Opinions & Editorials

City College’s Lack of Transparency is a Training Ground for Journalists

By Renée Bartlett-Webber


After only two months of studying journalism at City College, I have discovered that this is likely one of the best places to receive a journalism education. The school has changed drastically over the last few years due to layoffs, mismanagement of budgets, accreditation challenges and more. No heat in classrooms, unintended consequences of layoffs and cuts to classes are just a few stories I have been able to chase down this semester. In addition to unending newsworthy stories, I am faced with the classic obstacles of accessing information, when those in power don’t want you to find it.


Part of journalism is finding the truth through interviews and accessing public information. City College is a public institution that is funded by your tax dollars and therefore has certain legal obligations to provide this information. While it’s easy to find meeting agendas, minutes and approved/rejected action items through BoardDocs, there is substantially more information that the school is required to provide upon request that is almost impossible to access.


With the school’s deferral to rehire a Public Information Officer after more than a year, and no contact information on their public information page, journalists have to resort to the directory to get ahold of the people and information. We must search through the many departments and employees to get to the person who we believe will be able to get us the information we need. Because there is no one responsible for providing us this information, our requests are often left unanswered. San Francisco Sunshine Ordinances require any public records request to be fully answered within a maximum of 24 days, but because there is no one person responsible for receiving and fulfilling these requests, it’s hard for us to even make requests. While it is technically required for a public institution to have a custodian of records, the only way to enforce it is through a lawsuit, which is time- and money-consuming. 


City College does not seem to be unique among community colleges to lack transparency. In fact, Laney College has started the process of suing their administration for that exact reason.

“An Opaque Policy of Opacity” Illustration by JohnTaylor Wildfeuer/The Guardsman


In the process of interviewing faculty, board members and administration alike, I have found a consistent pattern: no one (who is willing to talk to me) is fully knowledgeable on the overarching changes and further implications of our school. Some faculty have asked only to be used as information sources without publishing their name for fear of losing their job. Faculty members who do speak with me are the most cooperative and have offered the most complete information they can, but it often needs follow up from the decision makers. Board member responses to interview questions have ranged from “I’m not sure” to “I will have to be briefed on that before I can answer these questions.” Chancellor David Martin seems to be the most informed and most vocal in pushing decisions through, but he has tactfully avoided speaking to myself or any of my colleagues as far as I understand.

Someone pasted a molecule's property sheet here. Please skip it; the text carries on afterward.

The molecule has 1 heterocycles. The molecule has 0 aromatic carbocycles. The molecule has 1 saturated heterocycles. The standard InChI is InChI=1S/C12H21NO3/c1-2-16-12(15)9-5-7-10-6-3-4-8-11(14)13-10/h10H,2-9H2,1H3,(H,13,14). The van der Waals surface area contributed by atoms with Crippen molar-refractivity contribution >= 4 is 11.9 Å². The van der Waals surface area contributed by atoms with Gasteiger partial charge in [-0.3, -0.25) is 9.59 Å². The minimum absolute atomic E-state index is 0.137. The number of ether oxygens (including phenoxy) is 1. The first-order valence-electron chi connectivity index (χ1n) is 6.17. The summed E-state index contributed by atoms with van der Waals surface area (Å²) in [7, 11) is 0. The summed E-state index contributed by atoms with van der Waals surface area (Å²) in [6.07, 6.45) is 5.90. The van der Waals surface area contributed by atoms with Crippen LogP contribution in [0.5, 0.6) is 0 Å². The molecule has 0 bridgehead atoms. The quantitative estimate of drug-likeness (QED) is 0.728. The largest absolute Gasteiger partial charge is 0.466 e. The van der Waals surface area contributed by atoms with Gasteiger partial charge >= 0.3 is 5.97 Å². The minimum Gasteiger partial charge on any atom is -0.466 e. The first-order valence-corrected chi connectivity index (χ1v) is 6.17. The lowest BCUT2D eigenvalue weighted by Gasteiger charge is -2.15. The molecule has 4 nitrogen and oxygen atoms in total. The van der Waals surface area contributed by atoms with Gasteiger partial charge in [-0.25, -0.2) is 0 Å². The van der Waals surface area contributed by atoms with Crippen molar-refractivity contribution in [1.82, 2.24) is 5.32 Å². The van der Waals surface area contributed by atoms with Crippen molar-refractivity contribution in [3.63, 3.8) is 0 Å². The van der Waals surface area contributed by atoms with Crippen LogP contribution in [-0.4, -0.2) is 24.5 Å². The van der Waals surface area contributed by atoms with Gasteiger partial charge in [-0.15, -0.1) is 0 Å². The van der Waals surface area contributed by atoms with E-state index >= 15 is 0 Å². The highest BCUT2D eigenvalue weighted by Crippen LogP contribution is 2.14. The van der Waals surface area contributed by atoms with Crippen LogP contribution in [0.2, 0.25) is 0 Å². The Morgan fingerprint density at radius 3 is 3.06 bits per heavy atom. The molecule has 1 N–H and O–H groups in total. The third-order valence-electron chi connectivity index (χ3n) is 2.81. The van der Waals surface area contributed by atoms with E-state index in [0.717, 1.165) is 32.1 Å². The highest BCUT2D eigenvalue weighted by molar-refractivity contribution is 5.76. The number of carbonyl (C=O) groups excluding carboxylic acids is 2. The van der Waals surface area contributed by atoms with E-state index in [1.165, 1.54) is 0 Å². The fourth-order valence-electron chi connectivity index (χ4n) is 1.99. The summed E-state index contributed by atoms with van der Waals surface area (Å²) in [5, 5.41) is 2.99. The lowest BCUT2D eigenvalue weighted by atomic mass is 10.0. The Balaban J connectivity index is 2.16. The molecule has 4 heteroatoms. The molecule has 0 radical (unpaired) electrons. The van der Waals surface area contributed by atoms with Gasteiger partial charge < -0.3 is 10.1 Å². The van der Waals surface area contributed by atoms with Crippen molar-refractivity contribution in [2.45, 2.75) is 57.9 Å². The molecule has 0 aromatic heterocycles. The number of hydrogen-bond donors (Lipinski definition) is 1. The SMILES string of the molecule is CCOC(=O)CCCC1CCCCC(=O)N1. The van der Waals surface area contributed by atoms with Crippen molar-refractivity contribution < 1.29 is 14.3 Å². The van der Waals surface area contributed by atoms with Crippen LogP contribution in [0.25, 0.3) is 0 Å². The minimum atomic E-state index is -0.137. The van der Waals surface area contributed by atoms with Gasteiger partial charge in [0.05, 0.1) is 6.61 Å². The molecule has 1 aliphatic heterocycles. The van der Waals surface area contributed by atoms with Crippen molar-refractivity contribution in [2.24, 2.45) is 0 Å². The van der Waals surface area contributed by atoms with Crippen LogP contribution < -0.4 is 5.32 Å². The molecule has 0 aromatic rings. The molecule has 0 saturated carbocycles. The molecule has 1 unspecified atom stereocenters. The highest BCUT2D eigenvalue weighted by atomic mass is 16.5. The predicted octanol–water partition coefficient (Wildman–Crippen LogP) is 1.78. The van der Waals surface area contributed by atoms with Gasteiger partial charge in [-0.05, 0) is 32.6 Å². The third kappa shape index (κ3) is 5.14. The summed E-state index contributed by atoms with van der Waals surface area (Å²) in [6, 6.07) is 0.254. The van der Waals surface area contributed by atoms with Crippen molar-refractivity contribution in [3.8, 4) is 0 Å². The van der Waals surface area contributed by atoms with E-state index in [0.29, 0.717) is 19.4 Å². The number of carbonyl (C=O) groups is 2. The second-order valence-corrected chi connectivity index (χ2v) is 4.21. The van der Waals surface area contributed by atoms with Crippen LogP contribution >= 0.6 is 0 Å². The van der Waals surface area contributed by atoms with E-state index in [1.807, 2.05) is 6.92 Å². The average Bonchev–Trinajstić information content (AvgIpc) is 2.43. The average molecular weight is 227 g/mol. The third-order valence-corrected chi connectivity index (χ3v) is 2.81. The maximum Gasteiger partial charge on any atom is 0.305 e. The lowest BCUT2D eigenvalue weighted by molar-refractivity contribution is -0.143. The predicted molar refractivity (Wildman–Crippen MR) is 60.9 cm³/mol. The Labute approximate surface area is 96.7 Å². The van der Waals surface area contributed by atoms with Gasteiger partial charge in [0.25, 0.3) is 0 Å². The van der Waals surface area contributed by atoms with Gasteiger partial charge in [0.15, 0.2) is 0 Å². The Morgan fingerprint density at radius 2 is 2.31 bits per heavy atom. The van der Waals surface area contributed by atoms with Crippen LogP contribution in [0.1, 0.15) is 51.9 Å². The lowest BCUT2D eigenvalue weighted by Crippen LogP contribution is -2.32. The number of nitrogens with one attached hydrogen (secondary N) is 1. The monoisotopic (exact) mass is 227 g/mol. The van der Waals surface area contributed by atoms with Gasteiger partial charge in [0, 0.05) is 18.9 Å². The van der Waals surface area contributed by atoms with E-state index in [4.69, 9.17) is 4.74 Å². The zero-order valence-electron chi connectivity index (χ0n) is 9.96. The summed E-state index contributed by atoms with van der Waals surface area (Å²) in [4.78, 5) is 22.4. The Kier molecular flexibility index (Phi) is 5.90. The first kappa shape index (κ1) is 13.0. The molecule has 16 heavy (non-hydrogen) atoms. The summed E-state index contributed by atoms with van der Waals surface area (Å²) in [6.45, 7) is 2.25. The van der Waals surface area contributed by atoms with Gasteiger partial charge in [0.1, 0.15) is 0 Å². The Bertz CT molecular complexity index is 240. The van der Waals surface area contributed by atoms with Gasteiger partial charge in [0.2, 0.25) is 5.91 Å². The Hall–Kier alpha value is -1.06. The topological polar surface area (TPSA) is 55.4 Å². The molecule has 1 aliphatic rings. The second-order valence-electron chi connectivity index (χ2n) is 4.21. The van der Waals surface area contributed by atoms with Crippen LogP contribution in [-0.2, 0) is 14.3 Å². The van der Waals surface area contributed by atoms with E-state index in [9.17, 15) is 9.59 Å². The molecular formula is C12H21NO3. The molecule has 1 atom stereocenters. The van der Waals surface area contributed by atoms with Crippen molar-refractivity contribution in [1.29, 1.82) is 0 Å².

Martin did briefly appear to increase transparency when he held a community budget forum on the 2023-24 budget. However, those in attendance soon found out that this meeting replaced individual budget meetings for all constituent groups, those of whom did not have a say in the agenda. Of particular interest, Martin refused to meet with the local faculty union, AFT 2121, and the classified union, SEIU 1021.


While I do not applaud the obstacles obscuring access to public information, it has certainly provided me with great training that will help me navigate similar challenges in our democracy.


Thank you, City College, for creating such a dramatic environment for me to learn how to overcome bureaucracy and lack of transparency in public institutions. The skills I’m learning to creatively get around the obstacles that impede discovering the truth, I know will truly help fuel me in my journalism career.


The Guardsman